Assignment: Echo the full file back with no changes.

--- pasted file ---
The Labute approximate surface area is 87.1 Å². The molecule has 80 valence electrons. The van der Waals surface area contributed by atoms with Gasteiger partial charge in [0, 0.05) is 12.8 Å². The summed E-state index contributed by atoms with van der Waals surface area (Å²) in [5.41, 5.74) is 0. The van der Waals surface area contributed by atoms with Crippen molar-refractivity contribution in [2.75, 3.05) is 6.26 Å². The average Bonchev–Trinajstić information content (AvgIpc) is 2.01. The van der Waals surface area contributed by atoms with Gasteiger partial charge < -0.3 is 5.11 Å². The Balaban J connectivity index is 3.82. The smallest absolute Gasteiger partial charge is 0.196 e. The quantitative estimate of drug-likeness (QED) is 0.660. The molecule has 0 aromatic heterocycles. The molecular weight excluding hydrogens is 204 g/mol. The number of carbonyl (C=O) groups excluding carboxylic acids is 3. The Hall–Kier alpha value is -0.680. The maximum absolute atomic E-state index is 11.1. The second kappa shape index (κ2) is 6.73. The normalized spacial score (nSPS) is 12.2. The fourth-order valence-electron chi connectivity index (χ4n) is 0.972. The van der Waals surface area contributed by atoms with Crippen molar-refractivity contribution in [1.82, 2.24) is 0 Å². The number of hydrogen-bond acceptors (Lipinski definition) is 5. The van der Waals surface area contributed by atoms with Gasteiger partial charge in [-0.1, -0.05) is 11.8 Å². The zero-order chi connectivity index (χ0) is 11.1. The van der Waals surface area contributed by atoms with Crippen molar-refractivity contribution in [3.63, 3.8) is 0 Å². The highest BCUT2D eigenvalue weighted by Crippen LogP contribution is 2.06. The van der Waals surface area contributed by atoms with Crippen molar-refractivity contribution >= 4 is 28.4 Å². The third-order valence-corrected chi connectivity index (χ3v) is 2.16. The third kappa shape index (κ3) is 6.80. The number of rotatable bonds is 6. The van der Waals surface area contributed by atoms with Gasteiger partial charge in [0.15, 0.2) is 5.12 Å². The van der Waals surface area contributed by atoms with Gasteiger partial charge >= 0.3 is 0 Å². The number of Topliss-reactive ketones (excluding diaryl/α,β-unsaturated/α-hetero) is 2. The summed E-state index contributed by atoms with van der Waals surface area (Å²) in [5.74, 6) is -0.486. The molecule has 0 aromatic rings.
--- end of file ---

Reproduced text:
The Labute approximate surface area is 87.1 Å². The molecule has 80 valence electrons. The van der Waals surface area contributed by atoms with Gasteiger partial charge in [0, 0.05) is 12.8 Å². The summed E-state index contributed by atoms with van der Waals surface area (Å²) in [5.41, 5.74) is 0. The van der Waals surface area contributed by atoms with Crippen molar-refractivity contribution in [2.75, 3.05) is 6.26 Å². The average Bonchev–Trinajstić information content (AvgIpc) is 2.01. The van der Waals surface area contributed by atoms with Gasteiger partial charge < -0.3 is 5.11 Å². The Balaban J connectivity index is 3.82. The smallest absolute Gasteiger partial charge is 0.196 e. The quantitative estimate of drug-likeness (QED) is 0.660. The molecule has 0 aromatic heterocycles. The molecular weight excluding hydrogens is 204 g/mol. The number of carbonyl (C=O) groups excluding carboxylic acids is 3. The Hall–Kier alpha value is -0.680. The maximum absolute atomic E-state index is 11.1. The second kappa shape index (κ2) is 6.73. The normalized spacial score (nSPS) is 12.2. The fourth-order valence-electron chi connectivity index (χ4n) is 0.972. The van der Waals surface area contributed by atoms with Crippen molar-refractivity contribution in [1.82, 2.24) is 0 Å². The number of hydrogen-bond acceptors (Lipinski definition) is 5. The van der Waals surface area contributed by atoms with Gasteiger partial charge in [-0.1, -0.05) is 11.8 Å². The zero-order chi connectivity index (χ0) is 11.1. The van der Waals surface area contributed by atoms with Crippen molar-refractivity contribution in [3.63, 3.8) is 0 Å². The highest BCUT2D eigenvalue weighted by Crippen LogP contribution is 2.06. The van der Waals surface area contributed by atoms with Crippen molar-refractivity contribution >= 4 is 28.4 Å². The third-order valence-corrected chi connectivity index (χ3v) is 2.16. The third kappa shape index (κ3) is 6.80. The number of rotatable bonds is 6. The van der Waals surface area contributed by atoms with Gasteiger partial charge in [0.15, 0.2) is 5.12 Å². The van der Waals surface area contributed by atoms with Gasteiger partial charge >= 0.3 is 0 Å². The number of Topliss-reactive ketones (excluding diaryl/α,β-unsaturated/α-hetero) is 2. The summed E-state index contributed by atoms with van der Waals surface area (Å²) in [5.74, 6) is -0.486. The molecule has 0 aromatic rings.